Sunday, November 5, 2017

Roomie's Birthday Afternoon Tea.. The Process.

Dear Readers will kindly remember I am working on a selection of gluten free baked goodies suitable for a modern traditional Afternoon Tea for my Roomie's Birthday.

7:15 am I begin to assemble ingredients for Battenberg Cake. This is the most complex recipe, so I will start with it. Disaster Strikes! I just KNOW I have baking powder around here somewhere!
After a frantic search of every cabinet and pantry and cubbyhole in the kitchen, we establish that if we have baking powder, it will not be found today.

7:30 am Emergency run to the grocers.

8:00 am Ingredients assembled, I begin the Battenberg Cake.

9:00 am As the cake for the Battenberg Cake bakes, I begin the Unadorned Scones. I really like this recipe, though it's much more crumbly than I'd like.

9:25  As the Scones are baking, I take a breather to have some breakfast and update the loyal readers on FaceBook with photos.

9:45am Here we are with another challenge. One of the pink sections of cake collapsed. Well, one Battenburg cake and one Victoria cake it will be then. I'm not about to let a good cake go to waste.

10:00am As the honoree is getting her breakfast together, I begin the Salmon Corn cakes. I decide we'll make a double batch since we really like these a lot and don't make them often. Each batch makes 11 cakes that fill two large baking sheets. That's 20 minutes cooking time for each sheet and four sheets. We'll be at this awhile.

10:30 am As the salmon corn cakes are having a hot time in the oven, I flour the counter and prepare to assemble the Battenberg cake. I've not done rolled marzipan work before, so I prepared by watching videos. I learned how to do the neat roses too.  A quick caution, while marzipan would seem to be naturally gluten free, a few brands (including some from Odense, sold commonly here in the US) have some cross-contamination concerns. Make certain yours is labelled specifically gluten free.
The greatest challenge here was trimming the cake. The recipe was very moist and had the typical gluten free crumble, so it didn't slice well. Some apricot jam glued the pieces together.
My Battenburg Cake may not have been as pretty as a professional, but I think it came out very well.

11:40 am With the end of the salmon corn cake baking in sight, I put together the dough for the Cheddar Scones. I've already confessed this was a box mix, a really terrific box mix.

12:20 pm The oven is now ready for the cereal crusts for the tarts. Crushed cereal, butter, and sugar and then baked stiff... easy as pie.

1:00pm With only the sandwiches left, I take a break for a quick visit to furry friends.

2:30 pm Disaster number two strikes. I intended to layer the tarts with lemon curd, lemon pudding, and whipped cream. I bought cook-n-serve lemon pudding instead of instant and didn't have sufficient eggs to cook the pudding. Well, just lemon curd and whipped cream it is.

2:45 pm While peeling and slicing the cucumber for the sandwiches, I cut my finger on the mandolin slicer. Yep, fully expected to do this and here I did. Ouch!
The Sam's Choice Gluten Free Classic White Bread is kinda small, especially when trimmed up and the crusts removed. I used four pieces for two sandwiches. The sandwiches were very tasty and really hit the spot.

2:50 pm We set the tea water to boil while I put together the ham and havarti pinwheels. I used Mission Gluten Free Tortillas. They're fabulous when fresh, but gummy when they sit with toppings in them.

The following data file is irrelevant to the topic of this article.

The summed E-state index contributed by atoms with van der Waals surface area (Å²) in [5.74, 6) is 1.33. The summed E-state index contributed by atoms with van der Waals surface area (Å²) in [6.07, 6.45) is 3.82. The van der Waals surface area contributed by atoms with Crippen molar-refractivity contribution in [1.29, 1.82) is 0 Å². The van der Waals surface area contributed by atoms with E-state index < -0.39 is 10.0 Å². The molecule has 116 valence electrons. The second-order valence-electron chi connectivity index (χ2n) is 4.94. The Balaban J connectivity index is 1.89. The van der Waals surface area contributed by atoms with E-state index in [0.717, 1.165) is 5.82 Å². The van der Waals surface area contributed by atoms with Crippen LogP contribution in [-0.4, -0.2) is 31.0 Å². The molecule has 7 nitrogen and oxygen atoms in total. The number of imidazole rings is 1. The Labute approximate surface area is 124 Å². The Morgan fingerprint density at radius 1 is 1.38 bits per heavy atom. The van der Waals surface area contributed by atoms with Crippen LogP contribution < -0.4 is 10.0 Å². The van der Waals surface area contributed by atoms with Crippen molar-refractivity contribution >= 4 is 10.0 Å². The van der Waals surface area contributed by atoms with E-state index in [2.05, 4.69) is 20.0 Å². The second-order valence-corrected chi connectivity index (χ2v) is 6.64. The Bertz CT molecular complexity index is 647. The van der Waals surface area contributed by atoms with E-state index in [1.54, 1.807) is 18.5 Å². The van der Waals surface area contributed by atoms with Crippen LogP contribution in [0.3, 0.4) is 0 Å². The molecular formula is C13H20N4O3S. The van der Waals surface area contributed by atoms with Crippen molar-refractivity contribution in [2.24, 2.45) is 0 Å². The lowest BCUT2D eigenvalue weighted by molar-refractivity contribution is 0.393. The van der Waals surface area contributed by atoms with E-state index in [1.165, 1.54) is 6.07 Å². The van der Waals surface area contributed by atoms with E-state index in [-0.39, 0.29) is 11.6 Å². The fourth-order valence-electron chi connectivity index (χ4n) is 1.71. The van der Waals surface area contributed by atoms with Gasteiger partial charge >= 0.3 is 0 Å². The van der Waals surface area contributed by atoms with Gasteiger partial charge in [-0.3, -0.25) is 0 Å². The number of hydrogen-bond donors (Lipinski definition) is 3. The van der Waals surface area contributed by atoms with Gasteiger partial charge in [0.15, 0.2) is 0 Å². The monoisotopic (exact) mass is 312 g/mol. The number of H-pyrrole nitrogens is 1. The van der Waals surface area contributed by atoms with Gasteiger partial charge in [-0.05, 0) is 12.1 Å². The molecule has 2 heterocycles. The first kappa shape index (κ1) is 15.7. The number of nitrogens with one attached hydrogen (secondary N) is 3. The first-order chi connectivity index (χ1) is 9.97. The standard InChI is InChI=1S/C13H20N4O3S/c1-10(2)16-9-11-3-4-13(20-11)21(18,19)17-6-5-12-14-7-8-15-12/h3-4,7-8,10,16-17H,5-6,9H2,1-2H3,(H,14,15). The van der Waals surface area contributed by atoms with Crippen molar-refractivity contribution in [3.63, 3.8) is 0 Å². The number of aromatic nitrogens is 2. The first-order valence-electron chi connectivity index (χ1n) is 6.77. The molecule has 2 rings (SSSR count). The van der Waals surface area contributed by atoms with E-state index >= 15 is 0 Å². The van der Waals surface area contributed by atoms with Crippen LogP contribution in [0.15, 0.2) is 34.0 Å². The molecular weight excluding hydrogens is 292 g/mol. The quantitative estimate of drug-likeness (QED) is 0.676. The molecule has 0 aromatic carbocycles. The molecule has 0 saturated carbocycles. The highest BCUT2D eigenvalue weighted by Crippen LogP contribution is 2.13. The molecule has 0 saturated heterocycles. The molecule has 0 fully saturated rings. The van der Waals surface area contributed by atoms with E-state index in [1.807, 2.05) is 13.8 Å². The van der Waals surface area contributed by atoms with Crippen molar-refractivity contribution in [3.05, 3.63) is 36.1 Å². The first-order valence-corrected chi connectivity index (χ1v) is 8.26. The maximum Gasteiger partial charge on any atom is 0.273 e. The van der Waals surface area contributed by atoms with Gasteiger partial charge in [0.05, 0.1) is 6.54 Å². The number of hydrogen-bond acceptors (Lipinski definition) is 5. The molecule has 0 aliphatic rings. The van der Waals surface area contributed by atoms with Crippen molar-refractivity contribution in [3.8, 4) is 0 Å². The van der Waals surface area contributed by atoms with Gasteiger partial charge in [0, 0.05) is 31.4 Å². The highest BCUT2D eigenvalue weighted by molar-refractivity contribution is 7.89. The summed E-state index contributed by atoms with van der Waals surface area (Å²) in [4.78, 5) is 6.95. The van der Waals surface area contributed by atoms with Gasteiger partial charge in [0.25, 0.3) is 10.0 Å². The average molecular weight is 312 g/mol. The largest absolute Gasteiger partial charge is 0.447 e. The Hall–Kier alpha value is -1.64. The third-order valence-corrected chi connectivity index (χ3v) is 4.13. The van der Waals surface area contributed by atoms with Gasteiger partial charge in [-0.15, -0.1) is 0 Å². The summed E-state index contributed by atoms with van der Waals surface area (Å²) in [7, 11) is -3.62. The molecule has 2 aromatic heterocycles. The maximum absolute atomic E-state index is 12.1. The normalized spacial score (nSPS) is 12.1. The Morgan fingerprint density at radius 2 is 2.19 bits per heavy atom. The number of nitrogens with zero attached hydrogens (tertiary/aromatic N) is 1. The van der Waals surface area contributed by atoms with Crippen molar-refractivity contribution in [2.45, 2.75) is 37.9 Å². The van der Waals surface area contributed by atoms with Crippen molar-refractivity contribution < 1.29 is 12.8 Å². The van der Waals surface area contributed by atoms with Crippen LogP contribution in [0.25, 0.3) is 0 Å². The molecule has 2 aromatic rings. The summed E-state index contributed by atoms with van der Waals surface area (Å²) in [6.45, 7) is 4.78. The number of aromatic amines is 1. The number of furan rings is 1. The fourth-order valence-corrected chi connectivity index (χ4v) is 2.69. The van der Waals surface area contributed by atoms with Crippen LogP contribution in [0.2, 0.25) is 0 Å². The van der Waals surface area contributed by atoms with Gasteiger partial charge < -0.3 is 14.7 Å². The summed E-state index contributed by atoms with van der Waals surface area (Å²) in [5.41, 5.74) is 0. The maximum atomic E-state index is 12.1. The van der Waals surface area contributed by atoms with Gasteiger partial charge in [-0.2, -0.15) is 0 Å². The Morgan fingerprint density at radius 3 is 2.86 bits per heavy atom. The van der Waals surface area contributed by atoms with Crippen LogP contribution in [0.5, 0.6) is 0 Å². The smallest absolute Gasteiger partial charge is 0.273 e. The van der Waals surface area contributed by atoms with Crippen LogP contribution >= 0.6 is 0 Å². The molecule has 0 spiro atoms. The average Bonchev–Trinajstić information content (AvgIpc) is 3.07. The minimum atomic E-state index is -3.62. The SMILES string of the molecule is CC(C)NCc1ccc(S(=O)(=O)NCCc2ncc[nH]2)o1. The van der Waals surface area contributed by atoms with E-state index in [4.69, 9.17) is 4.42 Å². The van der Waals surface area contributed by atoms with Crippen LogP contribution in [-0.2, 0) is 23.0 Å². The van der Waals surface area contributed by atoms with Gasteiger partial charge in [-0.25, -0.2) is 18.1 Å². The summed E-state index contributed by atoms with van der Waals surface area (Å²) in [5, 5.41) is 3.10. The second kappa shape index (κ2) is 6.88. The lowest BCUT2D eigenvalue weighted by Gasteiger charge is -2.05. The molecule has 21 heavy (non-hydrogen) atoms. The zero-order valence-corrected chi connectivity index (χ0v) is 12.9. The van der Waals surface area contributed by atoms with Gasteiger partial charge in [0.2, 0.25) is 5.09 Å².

3:05 pm. With photos taken and plates assembled, we sit down to enjoy the eating of all this food. We're groaning about being over-stuffed and in a sugar coma in short order.  Success!

Looking down the spread

Impromptu Victoria Cake
Cheddar Scones
Unadorned Scones
Battenburg Cake

Lemon Tarts
Cucumber Sandwiches
Ham & Havarti Pinwheels
Salmon Corn Cakes

...and Tea, of course!


Saturday, November 4, 2017

Roomie's Birthday Afternoon Tea...yes, it's gluten free

My Dear Readers will forgive me a quick trip into the modern era, I hope.
My Roomie enjoys the British tradition of Afternoon Tea. I suppose it makes her feel elegant and special. Every lady ought to feel elegant and special on her birthday. BUT... as a sufferer of Celiac disease on a gluten free diet, the baked goods of an Afternoon Tea leaves her drooling sadly at the bakery window. That will just not do for this special lady, so I'm turning my hand to some traditional afternoon tea components in gluten free recipes.

The Menu
Layer of Scones
Cheddar Scone
Unadorned Scone (cream and jam)
Layer of Sandwiches
Cucumber Sandwich
Ham, Havarti roll-up
Salmon Corn Cake
Layer of Cakes & Pastry
Battenburg Cake
Lemon Tart


For the Cheddar Scones, I'll be using LiveGFree's Cheddar Biscuits box mix. Roomie bought this Aldi's product in quantities and wrote the company begging for it to be made a permanently available item. That's high praise.

For the Unadorned Scones, I'll be baking. Here's the recipe:
2 cups all purpose flour (Bob's Red Mill Gluten Free 1-to-1 Flour)
1/4 cup sugar
2 teaspoons baking powder
1/2 teaspoon baking soda
4 tablespoons butter
2 large eggs
3/4 cup yogurt
Fills... 1 teaspoon cinnamon, 1/2 cup fruit (no fills for us, thanks)

Oven at 400*
Mix Flour, Sugar, Baking powder, Baking soda, spices
Add butter
Add eggs and yogurt
Add extras

Turn onto a floured surface and shape into a round 1" thick by 7" wide.
Cut into 8 triangles.
Transfer to baking sheet

Bake 8-10 minutes.

For the Cucumber Sandwich, we had to delve into which gluten free breads will stand up to such an august sandwich. Gluten Free breads are notorious for being crumbly, gritty, and coming across stale from the start. Roomie often solves this by toasting. I had to ruin the surprise to have her opinion. We agreed to give Sam's Choice a try.  Roomie prefers cream cheese to the traditional butter, so that's what I'll use.

For the Ham & Havarti Pinwheel, I'll use Mission's Gluten Free Tortillas. Knowing the Bread Issue, I wanted something else for a second sandwich offering. 

The Salmon Corn Cake is a family recipe that Roomie adores. I've made a few tweaks from Grandma's recipe.  Here is the recipe with gluten free tweaks:
1 can of responsibly caught salmon flaked, clear out the skin and bones
1 can of whole kernel sweet corn, drained of packing water
4 eggs
1 box of Lance Baked Original Crackers, crumbed into grainy pieces

Pre-heat the oven to 400*
Prepare the salmon and cracker crumbs.